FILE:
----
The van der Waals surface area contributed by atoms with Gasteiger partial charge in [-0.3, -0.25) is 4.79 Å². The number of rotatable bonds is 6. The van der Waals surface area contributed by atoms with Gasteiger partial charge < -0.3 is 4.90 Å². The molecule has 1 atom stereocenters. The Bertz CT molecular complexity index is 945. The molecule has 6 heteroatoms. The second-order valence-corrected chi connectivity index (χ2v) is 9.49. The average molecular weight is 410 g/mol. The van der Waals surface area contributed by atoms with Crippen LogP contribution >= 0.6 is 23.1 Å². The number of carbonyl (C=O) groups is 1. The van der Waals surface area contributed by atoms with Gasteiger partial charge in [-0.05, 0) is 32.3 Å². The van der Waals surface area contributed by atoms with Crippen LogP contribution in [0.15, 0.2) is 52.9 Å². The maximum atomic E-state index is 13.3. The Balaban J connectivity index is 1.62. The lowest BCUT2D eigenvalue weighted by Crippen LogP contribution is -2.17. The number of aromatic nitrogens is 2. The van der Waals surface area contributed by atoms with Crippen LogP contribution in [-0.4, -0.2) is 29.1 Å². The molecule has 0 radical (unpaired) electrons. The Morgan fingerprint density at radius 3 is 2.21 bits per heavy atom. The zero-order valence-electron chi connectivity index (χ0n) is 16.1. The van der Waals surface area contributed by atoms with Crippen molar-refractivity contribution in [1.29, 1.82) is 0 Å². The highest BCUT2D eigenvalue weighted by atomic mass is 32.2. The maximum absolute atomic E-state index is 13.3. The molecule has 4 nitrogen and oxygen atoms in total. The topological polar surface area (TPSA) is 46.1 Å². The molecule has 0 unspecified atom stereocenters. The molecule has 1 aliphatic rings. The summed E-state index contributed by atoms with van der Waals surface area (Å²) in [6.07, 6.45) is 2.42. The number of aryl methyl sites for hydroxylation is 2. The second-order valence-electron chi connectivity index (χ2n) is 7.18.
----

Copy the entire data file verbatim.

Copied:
The van der Waals surface area contributed by atoms with Gasteiger partial charge in [-0.3, -0.25) is 4.79 Å². The number of rotatable bonds is 6. The van der Waals surface area contributed by atoms with Gasteiger partial charge < -0.3 is 4.90 Å². The molecule has 1 atom stereocenters. The Bertz CT molecular complexity index is 945. The molecule has 6 heteroatoms. The second-order valence-corrected chi connectivity index (χ2v) is 9.49. The average molecular weight is 410 g/mol. The van der Waals surface area contributed by atoms with Crippen LogP contribution >= 0.6 is 23.1 Å². The number of carbonyl (C=O) groups is 1. The van der Waals surface area contributed by atoms with Gasteiger partial charge in [-0.05, 0) is 32.3 Å². The van der Waals surface area contributed by atoms with Crippen LogP contribution in [0.15, 0.2) is 52.9 Å². The maximum atomic E-state index is 13.3. The Balaban J connectivity index is 1.62. The lowest BCUT2D eigenvalue weighted by Crippen LogP contribution is -2.17. The number of aromatic nitrogens is 2. The van der Waals surface area contributed by atoms with Crippen LogP contribution in [-0.4, -0.2) is 29.1 Å². The molecule has 0 radical (unpaired) electrons. The Morgan fingerprint density at radius 3 is 2.21 bits per heavy atom. The zero-order valence-electron chi connectivity index (χ0n) is 16.1. The van der Waals surface area contributed by atoms with Crippen molar-refractivity contribution in [1.29, 1.82) is 0 Å². The highest BCUT2D eigenvalue weighted by atomic mass is 32.2. The maximum absolute atomic E-state index is 13.3. The molecule has 4 nitrogen and oxygen atoms in total. The topological polar surface area (TPSA) is 46.1 Å². The molecule has 0 unspecified atom stereocenters. The molecule has 1 aliphatic rings. The summed E-state index contributed by atoms with van der Waals surface area (Å²) in [6.07, 6.45) is 2.42. The number of aryl methyl sites for hydroxylation is 2. The second-order valence-electron chi connectivity index (χ2n) is 7.18.